AFC Portchester boss Catlin: Non-league clubs don’t seem to be getting any help from the FA or the government

Mick Catlin has blasted the 'ridiculous' decision for all pre-season friendlies involving clubs down to step 7 of the non-league pyramid to be played behind closed doors at present.

Monday, 17th August 2020, 3:54 pm
Fans watching a Wessex League game at Portchester last season. Royals boss Mick Catlin feels it's time they were allowed back into non-league grounds. Picture: Keith Woodland

And the AFC Portchester boss has urged the government and the FA to act so fans can return to grounds.

AFC Portchester, like many clubs, have backed their support for the #letfansbackin petition.

And Catlin insists a change needs to arrive or hard-up clubs could face even more financial woe during the pandemic.

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‘I just think it’s ridiculous really that you can have 50,000 people at a beach, or you can have indoor crowds, but you can’t watch a football match around an open pitch,' he said.

‘We’re not going to be anywhere near our capacity at the best of times, I just feel it’s time now.

'We played at Alton the other night in front of no fans and the referee bill was £140.

‘You don’t have to be a rocket scientist to work out that clubs are not going to be able to afford that for a prolonged period with no income.

'People forget we had a lot of bad weather before and just after Christmas so we had a lot of games cancelled.

‘That also had an effect on income through the bar and supporters - and that was before the pandemic.

‘It’s been a tough ride for all clubs really, we’re all trying to keep going and get by anyway we can.

‘But we don’t seem to be getting any help, certainly from The FA or the government.

‘The government are basically making the decisions on what can and cannot go ahead and the FA have to follow.'

Clubs currently have to adhere to a coronavirus protocol in order for matches to take place behind closed doors.

The fact that teams are already adhering to this, Catlin says, can easily be extended to supporters.

'When the government say ‘yes, you can do it’ the FA have to come up with a plan of how we do it safely,' he added.

‘We’ve almost done that anyway by carrying on playing games behind closed doors.

‘We still have to go through a safety plan on how we’re going to do it, that could just roll over to supporters.

‘I don’t think it would be too much of an effort to get crowds back in.’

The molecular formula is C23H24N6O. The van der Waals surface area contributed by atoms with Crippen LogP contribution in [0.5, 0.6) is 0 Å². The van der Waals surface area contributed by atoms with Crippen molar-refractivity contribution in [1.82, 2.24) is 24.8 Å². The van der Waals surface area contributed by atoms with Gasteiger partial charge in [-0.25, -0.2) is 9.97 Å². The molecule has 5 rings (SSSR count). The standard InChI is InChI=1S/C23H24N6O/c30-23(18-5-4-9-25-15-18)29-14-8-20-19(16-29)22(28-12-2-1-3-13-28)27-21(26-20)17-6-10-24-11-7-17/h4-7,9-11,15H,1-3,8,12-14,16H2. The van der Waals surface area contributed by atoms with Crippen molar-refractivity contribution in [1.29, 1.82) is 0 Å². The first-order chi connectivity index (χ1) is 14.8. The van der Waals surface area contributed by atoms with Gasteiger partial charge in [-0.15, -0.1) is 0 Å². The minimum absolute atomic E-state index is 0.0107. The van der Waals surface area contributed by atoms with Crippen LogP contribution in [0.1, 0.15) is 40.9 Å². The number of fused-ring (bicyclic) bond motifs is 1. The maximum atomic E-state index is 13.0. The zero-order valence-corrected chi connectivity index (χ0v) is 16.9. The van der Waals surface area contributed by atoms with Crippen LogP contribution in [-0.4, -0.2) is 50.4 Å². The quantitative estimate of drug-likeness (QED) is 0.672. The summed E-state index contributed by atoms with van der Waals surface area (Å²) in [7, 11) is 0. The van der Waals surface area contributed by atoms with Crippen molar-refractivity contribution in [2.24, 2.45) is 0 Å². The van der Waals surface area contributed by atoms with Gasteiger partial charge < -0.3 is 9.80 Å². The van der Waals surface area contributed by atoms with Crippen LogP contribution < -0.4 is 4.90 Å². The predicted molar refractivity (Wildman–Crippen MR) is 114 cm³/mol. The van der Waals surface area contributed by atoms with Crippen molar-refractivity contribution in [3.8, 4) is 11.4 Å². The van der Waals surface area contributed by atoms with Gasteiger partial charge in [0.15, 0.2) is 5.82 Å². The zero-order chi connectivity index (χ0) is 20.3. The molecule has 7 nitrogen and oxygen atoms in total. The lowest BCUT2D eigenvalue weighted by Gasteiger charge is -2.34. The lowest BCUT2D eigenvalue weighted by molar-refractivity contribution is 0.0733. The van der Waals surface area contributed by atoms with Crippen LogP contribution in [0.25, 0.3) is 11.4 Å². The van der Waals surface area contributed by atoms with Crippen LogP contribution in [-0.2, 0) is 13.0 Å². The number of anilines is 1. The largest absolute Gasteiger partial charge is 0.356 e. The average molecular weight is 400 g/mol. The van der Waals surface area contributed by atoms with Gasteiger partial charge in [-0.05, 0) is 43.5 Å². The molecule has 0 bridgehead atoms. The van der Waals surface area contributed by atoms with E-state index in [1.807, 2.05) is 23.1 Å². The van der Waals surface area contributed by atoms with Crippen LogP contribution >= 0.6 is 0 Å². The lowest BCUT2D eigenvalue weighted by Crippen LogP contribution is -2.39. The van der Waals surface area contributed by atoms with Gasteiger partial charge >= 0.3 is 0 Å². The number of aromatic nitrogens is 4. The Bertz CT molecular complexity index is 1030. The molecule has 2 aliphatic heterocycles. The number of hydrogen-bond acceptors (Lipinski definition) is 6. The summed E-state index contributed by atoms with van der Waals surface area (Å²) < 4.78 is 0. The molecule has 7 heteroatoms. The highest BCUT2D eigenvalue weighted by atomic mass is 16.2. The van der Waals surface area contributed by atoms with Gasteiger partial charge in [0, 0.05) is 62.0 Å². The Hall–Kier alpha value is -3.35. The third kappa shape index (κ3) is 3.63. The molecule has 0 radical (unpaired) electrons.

The Royals will split the cost of the match officials with Moneyfields for Tuesday’s friendly at Dover Road.

The game was originally due to be held at Portchester but has been switched to give their reseeded pitch more time to bed in.

Portchester then welcome Bristol club Cribbs to the Crest Finance Stadium this weekend for a friendly.

That will be another hefty outlay for another game behind closed doors.

‘We’ve still got to pay the match officials, we still have to pay for stewarding, even though there’s no fans, and we still have to pay the players’ expenses,’ said Royals chairman Paul Kelly.

‘I’d say it costs about £200 to £250 to stage a home game.

‘We’ll be providing refreshments to the Cribbs team, they can take it away with them on the coach if they want.

‘If they’re coming down from Bristol we need to show them some hospitality.’

Portchester will find out on Tuesday who they have been drawn against in the extra preliminary round of the FA Cup, which takes place on September 1 - the first competitive game of 2020/21.

Normally, all clubs want a home draw. But under competition rules, the home team must pay the away team’s travel expenses as well as give them 50 per cent of the gate receipts.

Even with no fans, they will still have to pay the visitors’ travel costs.

‘You also have the pay the match officials’ travel expenses as well as their fee,’ said Kelly. ‘And in the FA Cup you never get a local referee, they tend to come from East Sussex.

‘I don’t think the FA have looked kindly on non-league football.

‘We need to have our bars open and make money from hot and cold refreshments.

‘Our capacity is 1,900. Even if we could only have 10 per cent of that, I’d be happy with 190 people at our home games.’

Portchester are due to host a Portsmouth XI towards the end of this month, normally a game which would attract a crowd of several hundred.

‘If they all spent between £5 and £10, that money would come in very handy,’ said Kelly.

The Royals were also due to stage the annual Lee Rigby Memorial friendly in May, a charity fundraiser for which they have sold around 1,500 tickets.

‘We can’t hand the money over yet (to the charity) because the game hasn’t been played,’ said the chairman.

‘Now we have to try and get the two squads together again, which will take some organising.

‘I can’t see it being held until March at the earliest.’

Kelly, meanwhile, has thanked the local community for ‘rallying round’ after a recent break-in at the ground.

The club have been donated a new garage door, some timber and other building materials, as well as around £300 in cash.

That follows several months of the Royals helping their community during the early stages of lockdown by delivering food parcels to the vulnerable and elderly.

‘I’ve always said we are the hub of our community,’ said Kelly.

‘But I’m sure that the work we did in helping others has resulted in the donations we’ve had since the break-in.’